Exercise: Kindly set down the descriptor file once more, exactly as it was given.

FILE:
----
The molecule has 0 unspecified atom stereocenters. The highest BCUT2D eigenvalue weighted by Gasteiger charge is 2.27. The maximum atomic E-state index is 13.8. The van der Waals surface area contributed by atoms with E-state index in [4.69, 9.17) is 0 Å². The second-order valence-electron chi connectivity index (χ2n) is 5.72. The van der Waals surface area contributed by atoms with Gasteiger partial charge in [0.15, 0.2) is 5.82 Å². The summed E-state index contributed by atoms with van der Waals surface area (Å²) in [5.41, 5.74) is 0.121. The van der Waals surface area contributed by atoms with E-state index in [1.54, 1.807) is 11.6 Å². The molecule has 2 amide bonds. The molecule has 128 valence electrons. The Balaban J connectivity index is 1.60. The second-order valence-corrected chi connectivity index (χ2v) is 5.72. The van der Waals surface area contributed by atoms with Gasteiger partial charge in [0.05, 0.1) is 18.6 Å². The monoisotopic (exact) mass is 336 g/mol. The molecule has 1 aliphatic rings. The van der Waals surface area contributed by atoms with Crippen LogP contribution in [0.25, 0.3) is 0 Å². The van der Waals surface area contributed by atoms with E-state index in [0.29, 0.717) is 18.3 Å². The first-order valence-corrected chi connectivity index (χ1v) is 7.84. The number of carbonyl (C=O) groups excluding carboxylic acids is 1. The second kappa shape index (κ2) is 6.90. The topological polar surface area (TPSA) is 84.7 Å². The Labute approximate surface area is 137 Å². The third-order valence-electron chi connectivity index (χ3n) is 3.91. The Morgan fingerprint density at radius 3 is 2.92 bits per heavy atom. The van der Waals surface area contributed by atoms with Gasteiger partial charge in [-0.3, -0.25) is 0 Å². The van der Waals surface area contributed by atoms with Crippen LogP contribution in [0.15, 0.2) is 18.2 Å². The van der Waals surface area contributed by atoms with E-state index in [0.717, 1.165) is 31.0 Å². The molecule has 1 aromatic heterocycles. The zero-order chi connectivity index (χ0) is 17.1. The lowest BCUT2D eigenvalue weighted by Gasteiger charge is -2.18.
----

The molecule has 0 unspecified atom stereocenters. The highest BCUT2D eigenvalue weighted by Gasteiger charge is 2.27. The maximum atomic E-state index is 13.8. The van der Waals surface area contributed by atoms with E-state index in [4.69, 9.17) is 0 Å². The second-order valence-electron chi connectivity index (χ2n) is 5.72. The van der Waals surface area contributed by atoms with Gasteiger partial charge in [0.15, 0.2) is 5.82 Å². The summed E-state index contributed by atoms with van der Waals surface area (Å²) in [5.41, 5.74) is 0.121. The van der Waals surface area contributed by atoms with E-state index in [1.54, 1.807) is 11.6 Å². The molecule has 2 amide bonds. The molecule has 128 valence electrons. The Balaban J connectivity index is 1.60. The second-order valence-corrected chi connectivity index (χ2v) is 5.72. The van der Waals surface area contributed by atoms with Gasteiger partial charge in [0.05, 0.1) is 18.6 Å². The monoisotopic (exact) mass is 336 g/mol. The molecule has 1 aliphatic rings. The van der Waals surface area contributed by atoms with Crippen LogP contribution in [0.25, 0.3) is 0 Å². The van der Waals surface area contributed by atoms with E-state index in [0.29, 0.717) is 18.3 Å². The first-order valence-corrected chi connectivity index (χ1v) is 7.84. The number of carbonyl (C=O) groups excluding carboxylic acids is 1. The second kappa shape index (κ2) is 6.90. The topological polar surface area (TPSA) is 84.7 Å². The Labute approximate surface area is 137 Å². The third-order valence-electron chi connectivity index (χ3n) is 3.91. The Morgan fingerprint density at radius 3 is 2.92 bits per heavy atom. The van der Waals surface area contributed by atoms with Gasteiger partial charge in [-0.3, -0.25) is 0 Å². The van der Waals surface area contributed by atoms with Crippen LogP contribution in [0.15, 0.2) is 18.2 Å². The van der Waals surface area contributed by atoms with E-state index in [0.717, 1.165) is 31.0 Å². The molecule has 1 aromatic heterocycles. The zero-order chi connectivity index (χ0) is 17.1. The lowest BCUT2D eigenvalue weighted by Gasteiger charge is -2.18.